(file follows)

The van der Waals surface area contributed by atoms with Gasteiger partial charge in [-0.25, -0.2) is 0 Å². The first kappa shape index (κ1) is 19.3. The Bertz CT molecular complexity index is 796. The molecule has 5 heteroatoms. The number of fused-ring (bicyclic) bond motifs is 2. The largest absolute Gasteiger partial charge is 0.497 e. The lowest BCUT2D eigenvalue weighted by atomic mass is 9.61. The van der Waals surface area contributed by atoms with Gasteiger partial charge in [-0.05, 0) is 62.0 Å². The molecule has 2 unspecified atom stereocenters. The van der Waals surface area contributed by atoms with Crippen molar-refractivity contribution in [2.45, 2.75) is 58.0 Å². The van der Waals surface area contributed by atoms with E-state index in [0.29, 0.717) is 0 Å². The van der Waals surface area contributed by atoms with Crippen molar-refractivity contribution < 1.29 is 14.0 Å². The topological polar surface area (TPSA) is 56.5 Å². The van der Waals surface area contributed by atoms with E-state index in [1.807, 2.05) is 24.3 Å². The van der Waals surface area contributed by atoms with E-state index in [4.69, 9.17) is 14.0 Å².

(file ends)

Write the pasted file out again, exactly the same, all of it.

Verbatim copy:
The van der Waals surface area contributed by atoms with Gasteiger partial charge in [-0.25, -0.2) is 0 Å². The first kappa shape index (κ1) is 19.3. The Bertz CT molecular complexity index is 796. The molecule has 5 heteroatoms. The number of fused-ring (bicyclic) bond motifs is 2. The largest absolute Gasteiger partial charge is 0.497 e. The lowest BCUT2D eigenvalue weighted by atomic mass is 9.61. The van der Waals surface area contributed by atoms with Gasteiger partial charge in [-0.05, 0) is 62.0 Å². The molecule has 2 unspecified atom stereocenters. The van der Waals surface area contributed by atoms with Crippen molar-refractivity contribution in [2.45, 2.75) is 58.0 Å². The van der Waals surface area contributed by atoms with E-state index in [0.29, 0.717) is 0 Å². The van der Waals surface area contributed by atoms with Crippen molar-refractivity contribution < 1.29 is 14.0 Å². The topological polar surface area (TPSA) is 56.5 Å². The van der Waals surface area contributed by atoms with E-state index in [1.807, 2.05) is 24.3 Å². The van der Waals surface area contributed by atoms with E-state index in [4.69, 9.17) is 14.0 Å².